What: Scripted claims to provide a bridge between businesses that need ghostwriters and the freelancers who can do the work

Expected pay: 5 cents to 10 cents per word

Husl $core: $$

Where: National

Commissions & Fees: NA

Requirements: a computer; some topic expertise; and the ability to write with proper grammar and syntax


Everyone wants to have a website in the digital age. And web gurus will tell you that if you want that site to show up in Google search, you’ll need to constantly add to it by “blogging.” The challenge for many a professional is that, while they may be brilliant at their day job, they’re not natural writers.

Content mills, such as Scripted, offer an answer. Claiming to provide a bridge between businesses that need ghostwriters and the freelancers, who can do the work, Scripted says it can produce blog posts for $39 to $98 each. The problem for the people writing those posts is there’s an editor and a whole corporate structure (at Scripted) between you and that payment. That means you’re only going to get a fraction of this amount — somewhere in the neighborhood of $20 to $50. That’s not much for a 300-500 word piece that might require research.

It’s rare writer to kick out copy fast enough to make a job like this pay even minimum wage. If you’re using this site to develop your writing skills and a personal clientele, it may make sense to spend whatever time is necessary to create a portfolio good enough to land you better-paying jobs in the future. But using Scripted as a long-term source of income is a ticket to Povertyville.

You can find real writing jobs at ProBlogger and FreelanceWriting.com.

What their writers say: 

Some of the most descriptive reviews of working for Scripted came in response to a post called Scripted and the Continuing Death of Good Writing at Stunt and Gimmicks. It’s long, but worth a read, if you’re considering work with a content mill. 

“For a standard blog post of 350-500 words, you’ll normally get paid between $22-25, and for a long post, $29/30 typically. As a writer for Scripted, I always put in the same amount of work as I would when writing for newspaper articles with my byline on them. Sometimes I wonder if all the effort is worth it. “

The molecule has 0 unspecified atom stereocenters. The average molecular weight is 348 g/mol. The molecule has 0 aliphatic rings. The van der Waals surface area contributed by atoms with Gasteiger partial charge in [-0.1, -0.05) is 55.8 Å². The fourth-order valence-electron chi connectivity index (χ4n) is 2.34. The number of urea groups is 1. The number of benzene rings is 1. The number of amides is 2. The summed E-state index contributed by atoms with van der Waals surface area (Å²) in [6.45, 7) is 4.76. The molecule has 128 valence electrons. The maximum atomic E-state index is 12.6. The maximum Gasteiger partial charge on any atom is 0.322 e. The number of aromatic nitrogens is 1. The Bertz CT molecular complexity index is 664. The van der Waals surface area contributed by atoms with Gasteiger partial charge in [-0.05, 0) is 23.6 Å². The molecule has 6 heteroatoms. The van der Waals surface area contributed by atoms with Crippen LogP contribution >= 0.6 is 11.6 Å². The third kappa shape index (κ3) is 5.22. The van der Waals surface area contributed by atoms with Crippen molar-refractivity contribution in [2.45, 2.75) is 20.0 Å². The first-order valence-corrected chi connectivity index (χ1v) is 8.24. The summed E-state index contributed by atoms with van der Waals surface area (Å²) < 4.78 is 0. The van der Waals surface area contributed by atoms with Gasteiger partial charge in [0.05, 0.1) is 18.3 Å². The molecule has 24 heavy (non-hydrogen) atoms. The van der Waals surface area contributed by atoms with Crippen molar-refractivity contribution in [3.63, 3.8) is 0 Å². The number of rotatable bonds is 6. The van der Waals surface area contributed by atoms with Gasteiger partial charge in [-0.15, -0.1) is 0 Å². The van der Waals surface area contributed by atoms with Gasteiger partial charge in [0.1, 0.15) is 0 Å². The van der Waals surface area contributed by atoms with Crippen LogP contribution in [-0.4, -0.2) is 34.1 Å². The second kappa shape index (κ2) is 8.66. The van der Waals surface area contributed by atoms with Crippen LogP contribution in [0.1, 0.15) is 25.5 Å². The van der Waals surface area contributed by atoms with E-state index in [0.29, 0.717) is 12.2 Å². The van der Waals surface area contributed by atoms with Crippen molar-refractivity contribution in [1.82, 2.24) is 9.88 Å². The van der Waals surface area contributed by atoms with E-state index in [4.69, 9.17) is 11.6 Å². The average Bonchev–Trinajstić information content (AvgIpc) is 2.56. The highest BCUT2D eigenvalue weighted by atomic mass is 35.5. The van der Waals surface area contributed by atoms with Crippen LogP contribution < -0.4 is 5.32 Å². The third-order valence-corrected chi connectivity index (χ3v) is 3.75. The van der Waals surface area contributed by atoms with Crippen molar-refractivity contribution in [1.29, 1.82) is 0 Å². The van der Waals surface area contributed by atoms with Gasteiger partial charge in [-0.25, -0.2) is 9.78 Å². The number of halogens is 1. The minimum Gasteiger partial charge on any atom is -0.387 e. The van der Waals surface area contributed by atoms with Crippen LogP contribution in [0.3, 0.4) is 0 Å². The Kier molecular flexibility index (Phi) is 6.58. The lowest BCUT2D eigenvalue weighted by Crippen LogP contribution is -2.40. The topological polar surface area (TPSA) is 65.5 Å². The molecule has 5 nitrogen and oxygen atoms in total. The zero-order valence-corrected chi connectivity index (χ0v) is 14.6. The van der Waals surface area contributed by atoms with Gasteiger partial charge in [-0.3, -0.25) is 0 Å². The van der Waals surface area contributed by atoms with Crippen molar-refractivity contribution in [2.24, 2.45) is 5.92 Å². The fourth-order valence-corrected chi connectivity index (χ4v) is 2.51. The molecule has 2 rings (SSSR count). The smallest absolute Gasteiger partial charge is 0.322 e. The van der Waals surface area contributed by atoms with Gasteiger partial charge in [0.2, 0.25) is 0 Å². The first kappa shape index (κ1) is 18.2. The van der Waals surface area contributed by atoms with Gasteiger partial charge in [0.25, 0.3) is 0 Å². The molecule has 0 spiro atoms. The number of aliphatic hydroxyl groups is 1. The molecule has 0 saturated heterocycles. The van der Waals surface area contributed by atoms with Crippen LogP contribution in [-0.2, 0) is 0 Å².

…Same crap pay for killing yourself. It’s a bit like playing the part of Conan on the labor wheel while someone whips at you.”

from Glassdoor:

“Very rarely any work. You can usually pick up one or two gigs, but there is very rarely enough to make a living. The work takes a long time for very little pay.”

From the Bitter Baker:

“I actually laughed out loud when I was turned down after applying to a specialty. I’m a professional technology writer with 25+ published books (not self-published) in my field as well as over a decade of paid writing work with the specialty I selected. Scripted probably did me a favor, as further digging has revealed their standard pay rates and they’re not acceptable.
I’ve heard from colleagues that Scripted is understaffed and is way behind in not only approving writers but in finding them work. This doesn’t surprise me. The only reason I applied to Scripted is I’m always looking for additional paid writing jobs and a friend recommended it.
The hoops I had to jump through to apply were hilarious; cutting and pasting in a three or four paragraph sample of my work is all I’m allowed to submit? Really? A scripted staff member is going to be able to tell the quality of my work from a fixed essay topic? Good luck, Scripted. Turning away qualified writers is definitely the way to succeed. I forwarded the email message (telling me in four single sentences from an “editor” why I wasn’t qualified to write for Scripted) to eight writer-colleagues and almost all have given a comical response. One nailed it – “Sounds like Scripted would be better off trolling English department hallways at the local junior college.” 

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